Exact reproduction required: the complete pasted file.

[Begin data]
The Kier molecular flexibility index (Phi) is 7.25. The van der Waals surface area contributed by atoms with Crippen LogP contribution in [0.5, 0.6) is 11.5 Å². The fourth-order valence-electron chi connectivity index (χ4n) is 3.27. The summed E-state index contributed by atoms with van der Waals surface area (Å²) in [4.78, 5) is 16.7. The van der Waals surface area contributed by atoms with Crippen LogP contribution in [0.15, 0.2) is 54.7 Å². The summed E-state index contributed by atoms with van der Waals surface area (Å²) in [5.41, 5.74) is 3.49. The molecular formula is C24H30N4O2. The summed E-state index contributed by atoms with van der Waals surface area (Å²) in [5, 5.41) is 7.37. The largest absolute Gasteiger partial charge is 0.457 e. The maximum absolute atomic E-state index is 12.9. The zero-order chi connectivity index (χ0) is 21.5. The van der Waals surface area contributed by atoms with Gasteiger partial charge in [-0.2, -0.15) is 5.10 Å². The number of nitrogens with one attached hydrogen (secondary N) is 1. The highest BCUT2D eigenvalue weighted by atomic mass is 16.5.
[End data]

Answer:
The Kier molecular flexibility index (Phi) is 7.25. The van der Waals surface area contributed by atoms with Crippen LogP contribution in [0.5, 0.6) is 11.5 Å². The fourth-order valence-electron chi connectivity index (χ4n) is 3.27. The summed E-state index contributed by atoms with van der Waals surface area (Å²) in [4.78, 5) is 16.7. The van der Waals surface area contributed by atoms with Crippen LogP contribution in [0.15, 0.2) is 54.7 Å². The summed E-state index contributed by atoms with van der Waals surface area (Å²) in [5.41, 5.74) is 3.49. The molecular formula is C24H30N4O2. The summed E-state index contributed by atoms with van der Waals surface area (Å²) in [5, 5.41) is 7.37. The largest absolute Gasteiger partial charge is 0.457 e. The maximum absolute atomic E-state index is 12.9. The zero-order chi connectivity index (χ0) is 21.5. The van der Waals surface area contributed by atoms with Gasteiger partial charge in [-0.2, -0.15) is 5.10 Å². The number of nitrogens with one attached hydrogen (secondary N) is 1. The highest BCUT2D eigenvalue weighted by atomic mass is 16.5.